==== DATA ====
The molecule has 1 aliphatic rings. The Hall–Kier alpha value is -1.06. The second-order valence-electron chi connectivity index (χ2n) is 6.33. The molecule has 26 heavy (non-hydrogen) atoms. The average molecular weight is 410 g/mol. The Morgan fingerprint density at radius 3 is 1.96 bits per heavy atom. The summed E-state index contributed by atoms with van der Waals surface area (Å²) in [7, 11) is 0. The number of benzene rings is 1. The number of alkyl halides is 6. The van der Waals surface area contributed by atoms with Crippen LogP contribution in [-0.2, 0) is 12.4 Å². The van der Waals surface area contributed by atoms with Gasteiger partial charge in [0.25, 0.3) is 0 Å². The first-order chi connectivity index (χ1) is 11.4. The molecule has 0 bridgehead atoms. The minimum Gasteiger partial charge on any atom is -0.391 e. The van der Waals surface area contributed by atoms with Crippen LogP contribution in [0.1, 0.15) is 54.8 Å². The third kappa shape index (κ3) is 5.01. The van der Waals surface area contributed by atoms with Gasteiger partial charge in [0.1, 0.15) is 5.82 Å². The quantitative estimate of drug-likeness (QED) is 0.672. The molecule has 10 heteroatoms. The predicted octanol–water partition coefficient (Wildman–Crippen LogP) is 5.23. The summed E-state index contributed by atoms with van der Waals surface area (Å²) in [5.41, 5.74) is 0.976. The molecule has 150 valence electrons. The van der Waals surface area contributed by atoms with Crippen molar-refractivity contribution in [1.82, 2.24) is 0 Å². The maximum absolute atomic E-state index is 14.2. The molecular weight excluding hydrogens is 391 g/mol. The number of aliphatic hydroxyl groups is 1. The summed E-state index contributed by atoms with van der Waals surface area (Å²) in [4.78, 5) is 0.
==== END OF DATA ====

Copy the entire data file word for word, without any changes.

The molecule has 1 aliphatic rings. The Hall–Kier alpha value is -1.06. The second-order valence-electron chi connectivity index (χ2n) is 6.33. The molecule has 26 heavy (non-hydrogen) atoms. The average molecular weight is 410 g/mol. The Morgan fingerprint density at radius 3 is 1.96 bits per heavy atom. The summed E-state index contributed by atoms with van der Waals surface area (Å²) in [7, 11) is 0. The number of benzene rings is 1. The number of alkyl halides is 6. The van der Waals surface area contributed by atoms with Crippen LogP contribution in [-0.2, 0) is 12.4 Å². The van der Waals surface area contributed by atoms with Gasteiger partial charge in [0.25, 0.3) is 0 Å². The first-order chi connectivity index (χ1) is 11.4. The molecule has 0 bridgehead atoms. The minimum Gasteiger partial charge on any atom is -0.391 e. The van der Waals surface area contributed by atoms with Crippen LogP contribution in [0.1, 0.15) is 54.8 Å². The third kappa shape index (κ3) is 5.01. The van der Waals surface area contributed by atoms with Gasteiger partial charge in [0.1, 0.15) is 5.82 Å². The quantitative estimate of drug-likeness (QED) is 0.672. The molecule has 10 heteroatoms. The predicted octanol–water partition coefficient (Wildman–Crippen LogP) is 5.23. The summed E-state index contributed by atoms with van der Waals surface area (Å²) in [5.41, 5.74) is 0.976. The molecule has 150 valence electrons. The van der Waals surface area contributed by atoms with Crippen molar-refractivity contribution in [1.82, 2.24) is 0 Å². The maximum absolute atomic E-state index is 14.2. The molecular weight excluding hydrogens is 391 g/mol. The number of aliphatic hydroxyl groups is 1. The summed E-state index contributed by atoms with van der Waals surface area (Å²) in [4.78, 5) is 0.